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When converting from Org-mode to PDF, the first line of a paragraph is automatically indented:

   aaaaaa bbbbb
ccccc ddddd eee
ee fffff ggggg

This is fine. However, I would like to disable it when I have a single line paragraph, e.g. (Org-mode file):

A linear function:

$y = 2x$

A non-linear function:

$y = sin(x)$

The output I get now, through Emacs, is (e.g. PDF):

    A linear function:

    y = 2x

    A non-linear function:

    y = sin(x)

This is how I would like it:

A linear function:

y = 2x

A non-linear function:

y = sin(x)

Is there an #+OPTIONS: in Org-mode that allows to set this?

How can I configure Org-mode/Emacs so that the generated LaTeX file does not indent the first line of a paragraph?

3
  • 2
    The first line of a paragraph is automatically indented - no, it is not. Whether something is indented depends on many things, e.g. the major mode of the file, any enabled minor modes and a host of other options, none of which you specify above. If you are talking about Org mode files, exported to PDF, please say so. In particular, the indentation of the first line of a paragraph in that case is because LaTeX does it this way by default. So you need to figure out how to turn it off in LaTeX and then figure out how to get Org mode to tell LaTeX to do that. Please clarify the question.
    – NickD
    Commented Dec 16, 2023 at 15:59
  • @NickD - Thank you for your suggestion. I hope my question is clearer now.
    – Pietro
    Commented Dec 18, 2023 at 0:30
  • Much better, thanks!
    – NickD
    Commented Dec 18, 2023 at 0:54

1 Answer 1

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You can easily check that it's LaTeX that indents the first line of a paragraph (actually, it does not indent the first line of the first paragraph when you use the standard document classes - e.g. article).

The next step is to find out how to make LaTeX to not do that. You can post a question on TeX SE for that, or you can read some LaTeX documentation. E.g. in section C.3.2, p.172 of Lamport's "LaTeX User Guide and Reference manual, you find out that the relevant length is called \parindent. Or see section 6.3.2, p. 112 of Tobias Oetiker's Not So Short Introduction to LaTeX for similar information. You can set it to 0 by adding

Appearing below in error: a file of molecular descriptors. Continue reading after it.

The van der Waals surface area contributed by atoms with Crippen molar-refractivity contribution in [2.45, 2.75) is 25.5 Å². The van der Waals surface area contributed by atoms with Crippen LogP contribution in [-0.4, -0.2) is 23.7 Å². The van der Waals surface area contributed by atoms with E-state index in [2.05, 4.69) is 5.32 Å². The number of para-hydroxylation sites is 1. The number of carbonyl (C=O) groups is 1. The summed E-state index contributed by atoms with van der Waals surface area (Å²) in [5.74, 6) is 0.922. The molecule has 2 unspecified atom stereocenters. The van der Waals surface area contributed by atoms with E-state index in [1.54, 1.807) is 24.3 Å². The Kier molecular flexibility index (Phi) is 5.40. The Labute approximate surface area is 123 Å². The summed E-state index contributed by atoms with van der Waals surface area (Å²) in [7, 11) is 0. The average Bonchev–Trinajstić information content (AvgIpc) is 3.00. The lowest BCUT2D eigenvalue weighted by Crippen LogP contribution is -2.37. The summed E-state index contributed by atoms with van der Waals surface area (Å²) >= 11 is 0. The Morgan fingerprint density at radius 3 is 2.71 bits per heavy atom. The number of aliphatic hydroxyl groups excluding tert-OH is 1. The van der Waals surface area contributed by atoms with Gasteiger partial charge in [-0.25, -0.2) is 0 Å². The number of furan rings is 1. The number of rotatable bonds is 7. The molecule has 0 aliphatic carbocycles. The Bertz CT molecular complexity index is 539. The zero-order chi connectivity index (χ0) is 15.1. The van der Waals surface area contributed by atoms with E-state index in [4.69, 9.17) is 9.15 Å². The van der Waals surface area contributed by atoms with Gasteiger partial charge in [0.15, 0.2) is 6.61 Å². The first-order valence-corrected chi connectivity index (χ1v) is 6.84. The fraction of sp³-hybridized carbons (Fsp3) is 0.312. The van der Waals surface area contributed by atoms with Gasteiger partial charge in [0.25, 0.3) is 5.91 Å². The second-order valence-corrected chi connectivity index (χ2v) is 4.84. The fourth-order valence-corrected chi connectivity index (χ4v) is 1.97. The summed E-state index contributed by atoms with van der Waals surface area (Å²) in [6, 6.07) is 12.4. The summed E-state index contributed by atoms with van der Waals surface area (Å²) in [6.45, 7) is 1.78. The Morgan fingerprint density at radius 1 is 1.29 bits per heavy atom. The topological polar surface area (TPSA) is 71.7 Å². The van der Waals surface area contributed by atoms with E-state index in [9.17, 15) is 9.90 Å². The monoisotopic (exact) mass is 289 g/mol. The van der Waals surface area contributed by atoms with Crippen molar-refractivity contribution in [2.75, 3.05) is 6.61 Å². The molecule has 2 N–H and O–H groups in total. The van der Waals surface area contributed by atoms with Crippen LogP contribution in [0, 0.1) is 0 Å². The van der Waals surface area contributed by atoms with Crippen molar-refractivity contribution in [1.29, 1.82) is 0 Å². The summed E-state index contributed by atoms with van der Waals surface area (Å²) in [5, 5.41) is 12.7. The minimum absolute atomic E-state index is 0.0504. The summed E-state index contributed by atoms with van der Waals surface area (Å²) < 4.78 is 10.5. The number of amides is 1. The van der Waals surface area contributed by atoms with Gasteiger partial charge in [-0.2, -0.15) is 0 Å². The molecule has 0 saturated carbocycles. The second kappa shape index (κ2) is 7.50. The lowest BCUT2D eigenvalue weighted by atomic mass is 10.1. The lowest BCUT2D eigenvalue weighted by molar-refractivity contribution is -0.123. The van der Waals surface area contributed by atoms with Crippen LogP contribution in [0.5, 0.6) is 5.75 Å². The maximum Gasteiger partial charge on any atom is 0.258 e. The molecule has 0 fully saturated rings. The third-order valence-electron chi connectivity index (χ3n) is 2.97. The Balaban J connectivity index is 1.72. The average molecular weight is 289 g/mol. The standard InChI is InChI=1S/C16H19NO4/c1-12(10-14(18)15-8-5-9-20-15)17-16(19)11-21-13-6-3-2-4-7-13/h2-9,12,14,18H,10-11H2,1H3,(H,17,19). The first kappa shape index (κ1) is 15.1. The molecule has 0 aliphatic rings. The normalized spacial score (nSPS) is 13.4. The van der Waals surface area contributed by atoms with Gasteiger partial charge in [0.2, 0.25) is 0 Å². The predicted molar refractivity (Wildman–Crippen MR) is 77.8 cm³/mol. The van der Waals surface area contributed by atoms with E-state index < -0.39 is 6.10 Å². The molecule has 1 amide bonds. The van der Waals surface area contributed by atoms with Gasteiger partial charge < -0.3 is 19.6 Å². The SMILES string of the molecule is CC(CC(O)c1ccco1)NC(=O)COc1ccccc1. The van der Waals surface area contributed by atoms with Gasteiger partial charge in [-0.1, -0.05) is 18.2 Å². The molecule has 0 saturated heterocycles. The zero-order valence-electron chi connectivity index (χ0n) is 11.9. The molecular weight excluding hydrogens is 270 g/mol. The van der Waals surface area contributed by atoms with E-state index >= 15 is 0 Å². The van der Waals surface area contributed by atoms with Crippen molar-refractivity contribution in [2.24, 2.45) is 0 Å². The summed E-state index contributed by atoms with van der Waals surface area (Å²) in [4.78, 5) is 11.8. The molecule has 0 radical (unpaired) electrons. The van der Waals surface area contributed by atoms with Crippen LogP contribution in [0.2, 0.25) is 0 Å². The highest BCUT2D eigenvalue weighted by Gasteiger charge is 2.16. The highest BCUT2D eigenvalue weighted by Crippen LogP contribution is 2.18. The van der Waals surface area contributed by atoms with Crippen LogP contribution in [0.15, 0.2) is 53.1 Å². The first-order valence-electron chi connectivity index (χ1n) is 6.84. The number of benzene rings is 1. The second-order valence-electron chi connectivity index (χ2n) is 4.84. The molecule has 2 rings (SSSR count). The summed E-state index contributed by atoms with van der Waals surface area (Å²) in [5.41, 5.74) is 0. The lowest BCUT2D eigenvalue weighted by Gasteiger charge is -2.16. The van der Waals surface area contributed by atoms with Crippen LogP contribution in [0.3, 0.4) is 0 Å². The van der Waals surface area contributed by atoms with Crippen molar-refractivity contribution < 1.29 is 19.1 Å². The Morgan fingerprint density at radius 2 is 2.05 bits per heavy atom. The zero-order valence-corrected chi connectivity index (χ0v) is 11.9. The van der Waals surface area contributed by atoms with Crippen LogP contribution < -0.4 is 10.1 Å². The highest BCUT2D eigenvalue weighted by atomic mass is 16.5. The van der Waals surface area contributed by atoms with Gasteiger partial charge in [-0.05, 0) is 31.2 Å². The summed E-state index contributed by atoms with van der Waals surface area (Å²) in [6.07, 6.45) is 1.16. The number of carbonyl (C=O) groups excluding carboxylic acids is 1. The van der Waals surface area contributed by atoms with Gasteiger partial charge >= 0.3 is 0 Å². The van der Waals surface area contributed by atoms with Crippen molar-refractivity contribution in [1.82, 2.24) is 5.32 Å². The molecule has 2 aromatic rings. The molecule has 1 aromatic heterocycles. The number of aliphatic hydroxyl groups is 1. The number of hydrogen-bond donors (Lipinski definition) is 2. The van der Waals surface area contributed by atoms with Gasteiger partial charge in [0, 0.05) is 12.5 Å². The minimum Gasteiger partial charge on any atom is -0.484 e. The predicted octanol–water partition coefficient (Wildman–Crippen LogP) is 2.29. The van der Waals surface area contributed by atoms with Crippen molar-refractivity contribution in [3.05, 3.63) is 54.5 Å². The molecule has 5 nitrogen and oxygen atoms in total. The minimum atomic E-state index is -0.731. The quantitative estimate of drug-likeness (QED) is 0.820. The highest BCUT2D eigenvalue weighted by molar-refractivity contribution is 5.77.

\setlength{\parindent}{0pt}

in the preamble of the LaTeX document. The second document shows exactly this command.

That's the hard part. To produce a LaTeX document that includes this command from your Org mode document, add the following line to your file:

#+LATEX_HEADER: \setlength{\parindent}{0pt}

and you are done.

Most questions about how to change the appearance of a PDF produced from a LaTeX document exported from an Org mode file, are resolved in exactly the same way: first, you have to learn enough LaTeX to at least know where to get some documentation, then you have to figure out what exactly you have to change, then try it out in a LaTeX document (I often modify the LaTeX document that Org mode exports by hand, adding/deleting/changing things while I compile it by hand on the command line), then (the easy part) figure out how to include those changes into an Org mode file so that they end up in the LaTeX file. It's not always as simple as the case you asked about BTW: you might have to learn more LaTeX in order to implement a solution.

IOW, it is not enough to treat LaTeX as a black box, except for the simplest exports, the ones where what Org mode produces is good enough. For anything more complicated, you'll have to learn some LaTeX. The "Not So Short Introduction" linked above is a good beginner tutorial (and it's available in many translations as well - see https://ctan.org/tex-archive/info/lshort).

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